After a year of delighting conservatives and investors with tax cuts and regulatory rollbacks, Pres Trump is finally following through on the tough trade rhetoric he had during his campaign. The type of rhetoric that terrifies economists, investors, republican leaders and lower-income citizens around the US, who will ultimately have to pay more for goods and services. This couldn’t have come at a worse time for the islands of Puerto Rico who have been suffering the past 6 months from the devastation of Hurricane Maria and higher consumer prices will further impede the territories’ ability to stabilize economic growth.
President Trump’s latest move was a 25 percent tariff on steel imports and 10 percent of aluminum imports. This move shook global markets and angered world leaders, provoking a direct response from the European Commission President Jean-Claude Juncker, who said Friday that the EU could impose tariffs on Harley Davidsons, Levi jeans and bourbon.
“I don’t like using the word trade war, but I can’t see how this isn’t part of warlike behavior,” Juncker told German media.
On Saturday, President Trump then threatened the European Union with a tax on cars made in Europe via Twitter.
“If the EU wants to further increase their already massive tariffs and barriers on US companies doing business there, we will simply apply a Tax on their Cars which freely pour into the US,” Trump said.
This is just one example of how tensions are rising for world leaders, angered by the across-the-board tariffs with no exclusions.
The US is the main trading partner of Puerto Rico and accounts for nearly 90% of latter’s exports and over 55% of its imports. This leaves Puerto Rico tied to whatever fate America or more specifically, President Trump, decides to move towards.
Puerto Rico’s remaining top 25 importers include the countries in the EU of Ireland, France, Spain, the UK, Italy, Lithuania, Belgium and Germany. The decision to impose these tariffs has a high probability of being met by countermeasures from the EU and other countries to attempt to rebalance their own markets. This could lead to the layoff of tens of thousands of workers, cause companies to stop investing in the United States and bring an American economic engine screeching to a halt.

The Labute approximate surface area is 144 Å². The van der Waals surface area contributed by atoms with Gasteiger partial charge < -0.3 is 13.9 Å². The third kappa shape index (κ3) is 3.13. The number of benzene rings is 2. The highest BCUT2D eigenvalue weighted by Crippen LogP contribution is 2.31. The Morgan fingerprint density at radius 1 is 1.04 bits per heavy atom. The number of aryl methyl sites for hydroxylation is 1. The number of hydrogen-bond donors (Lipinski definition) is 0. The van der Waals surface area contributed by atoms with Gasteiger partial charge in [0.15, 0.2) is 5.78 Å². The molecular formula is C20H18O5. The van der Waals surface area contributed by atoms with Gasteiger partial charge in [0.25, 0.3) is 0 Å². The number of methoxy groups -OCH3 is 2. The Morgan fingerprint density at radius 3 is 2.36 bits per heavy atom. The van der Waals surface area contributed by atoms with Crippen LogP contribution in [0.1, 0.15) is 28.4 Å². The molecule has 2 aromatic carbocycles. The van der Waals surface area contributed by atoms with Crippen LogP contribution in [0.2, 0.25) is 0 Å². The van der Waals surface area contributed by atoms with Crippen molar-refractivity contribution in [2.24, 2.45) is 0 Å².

Also, the top 25 list of imports to Puerto Rico includes Canada and Mexico. Trump has repeatedly threatened to remove the US from NAFTA, a trade agreement between Mexico, Canada and America.
These tariffs will bring work and business back to American workers in certain sectors and make them more competitive, but if a trade war begins, this will drive prices for consumers up, acting as inflation in a way. When people have less purchasing power, they spend less, causing companies’ revenues to decline forcing them to lay off workers to cut costs. This may have a directly negative effect on the global economy and leave Puerto Rico citizens, who consist of mainly lower income citizens, left with no jobs or enough money to support themselves.
Puerto Rico also has severely lacked a sustainable power grid and still has thousands of people without basic electricity. In January, Trump enacted a punitive 30% tariffs on solar panel imports, impeding their ability to buy solar panels at the lowest possible cost and this is crucial for a government who is 73 billion in debt. The tariff isn’t specifically targeted at China, but that’s where most imported solar panels come from.
Trump’s Chief Economic Advisor seems to also disagree with the direction trade is heading, as he announced his resignation on Tuesday.
President Trump argues, reducing trade deficits will work in tandem with lowering taxes and reducing federal regulations, to supercharge growth but if China, the US’s biggest trading partner, or any country in which we do trade with, responded with hostility and a trade war began with them, there would be a myriad of unintended consequences – higher consumer prices, offshored jobs, and an increased trade deficit. Only time can give the answer to if Trump’s newly enacted tariffs and harsh rhetoric will threaten the economic growth of not only Puerto Rico, but the entire world economy.